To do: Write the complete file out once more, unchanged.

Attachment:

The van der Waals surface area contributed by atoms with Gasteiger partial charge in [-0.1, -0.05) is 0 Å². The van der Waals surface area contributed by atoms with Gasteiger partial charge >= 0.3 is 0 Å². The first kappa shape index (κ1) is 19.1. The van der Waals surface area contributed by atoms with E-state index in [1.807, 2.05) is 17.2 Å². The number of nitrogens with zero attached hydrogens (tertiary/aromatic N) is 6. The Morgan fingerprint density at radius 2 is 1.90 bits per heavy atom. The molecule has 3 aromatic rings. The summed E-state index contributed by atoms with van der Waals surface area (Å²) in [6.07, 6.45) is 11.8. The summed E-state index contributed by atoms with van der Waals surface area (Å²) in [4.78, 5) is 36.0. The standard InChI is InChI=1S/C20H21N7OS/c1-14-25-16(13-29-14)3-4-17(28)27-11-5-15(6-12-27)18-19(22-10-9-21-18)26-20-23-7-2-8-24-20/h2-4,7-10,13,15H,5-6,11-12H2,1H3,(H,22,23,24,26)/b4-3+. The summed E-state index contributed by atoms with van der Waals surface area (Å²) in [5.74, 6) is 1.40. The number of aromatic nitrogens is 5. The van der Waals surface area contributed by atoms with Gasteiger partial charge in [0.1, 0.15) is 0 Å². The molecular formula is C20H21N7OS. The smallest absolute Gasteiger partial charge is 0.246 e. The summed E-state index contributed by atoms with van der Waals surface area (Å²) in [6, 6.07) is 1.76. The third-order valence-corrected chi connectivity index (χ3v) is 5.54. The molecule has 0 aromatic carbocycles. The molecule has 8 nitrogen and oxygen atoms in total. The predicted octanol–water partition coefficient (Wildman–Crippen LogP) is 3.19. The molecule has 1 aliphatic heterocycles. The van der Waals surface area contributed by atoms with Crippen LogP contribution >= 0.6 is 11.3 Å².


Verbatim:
The van der Waals surface area contributed by atoms with Gasteiger partial charge in [-0.1, -0.05) is 0 Å². The van der Waals surface area contributed by atoms with Gasteiger partial charge >= 0.3 is 0 Å². The first kappa shape index (κ1) is 19.1. The van der Waals surface area contributed by atoms with E-state index in [1.807, 2.05) is 17.2 Å². The number of nitrogens with zero attached hydrogens (tertiary/aromatic N) is 6. The Morgan fingerprint density at radius 2 is 1.90 bits per heavy atom. The molecule has 3 aromatic rings. The summed E-state index contributed by atoms with van der Waals surface area (Å²) in [6.07, 6.45) is 11.8. The summed E-state index contributed by atoms with van der Waals surface area (Å²) in [4.78, 5) is 36.0. The standard InChI is InChI=1S/C20H21N7OS/c1-14-25-16(13-29-14)3-4-17(28)27-11-5-15(6-12-27)18-19(22-10-9-21-18)26-20-23-7-2-8-24-20/h2-4,7-10,13,15H,5-6,11-12H2,1H3,(H,22,23,24,26)/b4-3+. The summed E-state index contributed by atoms with van der Waals surface area (Å²) in [5.74, 6) is 1.40. The number of aromatic nitrogens is 5. The van der Waals surface area contributed by atoms with Gasteiger partial charge in [0.1, 0.15) is 0 Å². The molecular formula is C20H21N7OS. The smallest absolute Gasteiger partial charge is 0.246 e. The summed E-state index contributed by atoms with van der Waals surface area (Å²) in [6, 6.07) is 1.76. The third-order valence-corrected chi connectivity index (χ3v) is 5.54. The molecule has 0 aromatic carbocycles. The molecule has 8 nitrogen and oxygen atoms in total. The predicted octanol–water partition coefficient (Wildman–Crippen LogP) is 3.19. The molecule has 1 aliphatic heterocycles. The van der Waals surface area contributed by atoms with Crippen LogP contribution >= 0.6 is 11.3 Å².